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National Poetry Month: Pew Fellows on Identity, Politics, and Basketball

We count dozens of poets among our distinguished Pew Fellows. To celebrate National Poetry Month, read on to see where you can find their latest work.


Julia Bloch (2018), Laynie Browne (2014), and Pattie McCarthy (2011) are among the contributors to Midwinter Constellation, published last year by Black Lawrence Press. This “radical experiment in collective writing” was composed collaboratively by 32 women poets on the 40th anniversary of Bernadette Mayer’s writing of the epic poem Midwinter Day. The new book “declines to identify who’s speaking when, exceeding the territory of authorship and rejecting the illusion that we are separate,” according to the publisher.

Yolanda Wisher, 2015 Pew Fellow. Photo by Ryan Collerd.
Yolanda Wisher, 2015 Pew Fellow. Photo by Ryan Collerd.

Yolanda Wisher (2015) has a number of recent projects of note. In January, ConsenSIS—led by Wisher and Trapeta B. Mayson (2003)—published the results of a survey of 107 Black women and femme poets working in Philadelphia and the surrounding counties. Last May, Yolanda Wisher & The Afroeaters released their first album, Doublehanded Suite, featuring poetry and prose by Black writers from the 19th, 20th, and 21st centuries (including Sonia Sanchez [1993]), set to music arranged and performed by the band. Wisher also curated a collection of poems for the Spring 2023 issue of Hanging Loose magazine and has four poems included in the Spring 2022 issue of The Iowa Review.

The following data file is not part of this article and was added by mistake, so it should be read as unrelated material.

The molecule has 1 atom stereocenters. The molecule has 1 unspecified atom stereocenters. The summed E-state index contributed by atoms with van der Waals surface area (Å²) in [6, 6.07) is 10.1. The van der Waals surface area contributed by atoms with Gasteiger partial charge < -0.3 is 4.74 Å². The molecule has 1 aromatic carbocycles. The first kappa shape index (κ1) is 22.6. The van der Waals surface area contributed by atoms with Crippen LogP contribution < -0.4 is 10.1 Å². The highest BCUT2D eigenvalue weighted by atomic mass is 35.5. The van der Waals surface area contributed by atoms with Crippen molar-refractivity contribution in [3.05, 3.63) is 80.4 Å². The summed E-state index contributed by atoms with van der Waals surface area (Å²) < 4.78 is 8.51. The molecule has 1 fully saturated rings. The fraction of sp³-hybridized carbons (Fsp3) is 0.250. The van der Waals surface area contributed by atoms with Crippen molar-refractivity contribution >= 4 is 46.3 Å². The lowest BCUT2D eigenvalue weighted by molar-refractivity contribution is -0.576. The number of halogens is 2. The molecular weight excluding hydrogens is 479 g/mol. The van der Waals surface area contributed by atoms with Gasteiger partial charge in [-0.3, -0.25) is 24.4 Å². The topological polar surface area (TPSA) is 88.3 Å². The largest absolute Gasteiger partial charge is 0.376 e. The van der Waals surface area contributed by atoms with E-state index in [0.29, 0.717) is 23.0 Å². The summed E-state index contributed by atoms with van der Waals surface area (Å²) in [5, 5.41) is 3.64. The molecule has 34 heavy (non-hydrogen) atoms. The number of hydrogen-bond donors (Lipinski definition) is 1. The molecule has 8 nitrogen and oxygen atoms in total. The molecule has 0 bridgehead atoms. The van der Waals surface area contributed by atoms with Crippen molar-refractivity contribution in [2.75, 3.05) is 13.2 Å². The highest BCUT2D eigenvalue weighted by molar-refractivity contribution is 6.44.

Earlier this month, Afaa Michael Weaver (1998) released A Fire in the Hills, a new book of poetry published by Red Hen Press. The book examines “the complexities of life lived as a Black man born in America in the mid-twentieth century…emanating from an attempt to follow Daoist philosophy for most of his life,” says the publisher. In a comment on the book, poet Terrance Hayes observes, “Afaa Weaver can write any kind of poem you can imagine…He’s been writing long enough to resist all classifications except that of Master Poet.”

“The life that smothers and gluts us makes it tough
to believe the lies we Americans tell ourselves
about who Americans are and what belongs to us”

—from “When I think of Vietnam,” by Afaa Michael Weaver

Denice Frohman, 2022 Pew Fellow. Photo by David Evan McDowell.
Denice Frohman, 2022 Pew Fellow. Photo by David Evan McDowell.

In October, published Denice Frohman’s (2022) “The Art of Shooting in the Dark” in its “Poem-a-Day” feature, part of a series of basketball sonnets by the poet. Frohman, a former college and professional basketball player, explains, “A few summers ago at a writing residency, I started to think of the sonnet as a basketball court—the last two lines of the Shakespearean sonnet as the final two steps of a layup. The game has taught me so much about the geography of my own body and how to find meaning even in the most fragmented, ambiguous spaces.”

“But back to the moon      the first rock      dollop of sugar 
& slinging hoop in the dark      which we learned was a game
      of approximation
Less math      more muscle memory      less Mozart      more
Like descarga      more riff      more wrist.”

—from “The Art of Shooting in the Dark,” by Denice Frohman